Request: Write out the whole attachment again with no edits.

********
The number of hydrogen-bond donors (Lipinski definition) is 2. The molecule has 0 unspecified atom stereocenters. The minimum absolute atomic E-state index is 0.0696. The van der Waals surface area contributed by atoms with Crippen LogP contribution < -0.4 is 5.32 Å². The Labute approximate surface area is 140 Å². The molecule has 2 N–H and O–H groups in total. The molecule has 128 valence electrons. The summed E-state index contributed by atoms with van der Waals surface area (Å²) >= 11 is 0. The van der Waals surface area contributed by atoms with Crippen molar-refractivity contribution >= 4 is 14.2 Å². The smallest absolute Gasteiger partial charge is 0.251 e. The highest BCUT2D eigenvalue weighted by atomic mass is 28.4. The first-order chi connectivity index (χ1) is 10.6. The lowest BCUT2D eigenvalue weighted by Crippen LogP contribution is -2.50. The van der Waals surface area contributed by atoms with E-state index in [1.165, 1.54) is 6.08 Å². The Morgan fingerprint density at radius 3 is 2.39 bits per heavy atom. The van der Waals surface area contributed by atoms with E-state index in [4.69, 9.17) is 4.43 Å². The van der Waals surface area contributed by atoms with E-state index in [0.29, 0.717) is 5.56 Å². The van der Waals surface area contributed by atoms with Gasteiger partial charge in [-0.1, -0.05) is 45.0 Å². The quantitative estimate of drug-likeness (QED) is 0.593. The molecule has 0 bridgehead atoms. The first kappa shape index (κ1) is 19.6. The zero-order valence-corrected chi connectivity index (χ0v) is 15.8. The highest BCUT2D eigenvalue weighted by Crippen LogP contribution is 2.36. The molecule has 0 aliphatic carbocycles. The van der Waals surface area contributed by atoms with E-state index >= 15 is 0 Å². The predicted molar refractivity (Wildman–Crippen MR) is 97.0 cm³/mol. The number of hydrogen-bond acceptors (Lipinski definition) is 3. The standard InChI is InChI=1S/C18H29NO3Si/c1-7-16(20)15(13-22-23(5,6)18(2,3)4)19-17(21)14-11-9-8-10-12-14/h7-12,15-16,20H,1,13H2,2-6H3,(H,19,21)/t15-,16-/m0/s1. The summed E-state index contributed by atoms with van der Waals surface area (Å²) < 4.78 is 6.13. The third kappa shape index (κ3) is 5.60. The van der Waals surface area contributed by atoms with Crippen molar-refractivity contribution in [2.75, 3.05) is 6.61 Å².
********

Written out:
The number of hydrogen-bond donors (Lipinski definition) is 2. The molecule has 0 unspecified atom stereocenters. The minimum absolute atomic E-state index is 0.0696. The van der Waals surface area contributed by atoms with Crippen LogP contribution < -0.4 is 5.32 Å². The Labute approximate surface area is 140 Å². The molecule has 2 N–H and O–H groups in total. The molecule has 128 valence electrons. The summed E-state index contributed by atoms with van der Waals surface area (Å²) >= 11 is 0. The van der Waals surface area contributed by atoms with Crippen molar-refractivity contribution >= 4 is 14.2 Å². The smallest absolute Gasteiger partial charge is 0.251 e. The highest BCUT2D eigenvalue weighted by atomic mass is 28.4. The first-order chi connectivity index (χ1) is 10.6. The lowest BCUT2D eigenvalue weighted by Crippen LogP contribution is -2.50. The van der Waals surface area contributed by atoms with E-state index in [1.165, 1.54) is 6.08 Å². The Morgan fingerprint density at radius 3 is 2.39 bits per heavy atom. The van der Waals surface area contributed by atoms with E-state index in [4.69, 9.17) is 4.43 Å². The van der Waals surface area contributed by atoms with E-state index in [0.29, 0.717) is 5.56 Å². The van der Waals surface area contributed by atoms with Gasteiger partial charge in [-0.1, -0.05) is 45.0 Å². The quantitative estimate of drug-likeness (QED) is 0.593. The molecule has 0 bridgehead atoms. The first kappa shape index (κ1) is 19.6. The zero-order valence-corrected chi connectivity index (χ0v) is 15.8. The highest BCUT2D eigenvalue weighted by Crippen LogP contribution is 2.36. The molecule has 0 aliphatic carbocycles. The van der Waals surface area contributed by atoms with E-state index >= 15 is 0 Å². The predicted molar refractivity (Wildman–Crippen MR) is 97.0 cm³/mol. The number of hydrogen-bond acceptors (Lipinski definition) is 3. The standard InChI is InChI=1S/C18H29NO3Si/c1-7-16(20)15(13-22-23(5,6)18(2,3)4)19-17(21)14-11-9-8-10-12-14/h7-12,15-16,20H,1,13H2,2-6H3,(H,19,21)/t15-,16-/m0/s1. The summed E-state index contributed by atoms with van der Waals surface area (Å²) < 4.78 is 6.13. The third kappa shape index (κ3) is 5.60. The van der Waals surface area contributed by atoms with Crippen molar-refractivity contribution in [2.75, 3.05) is 6.61 Å².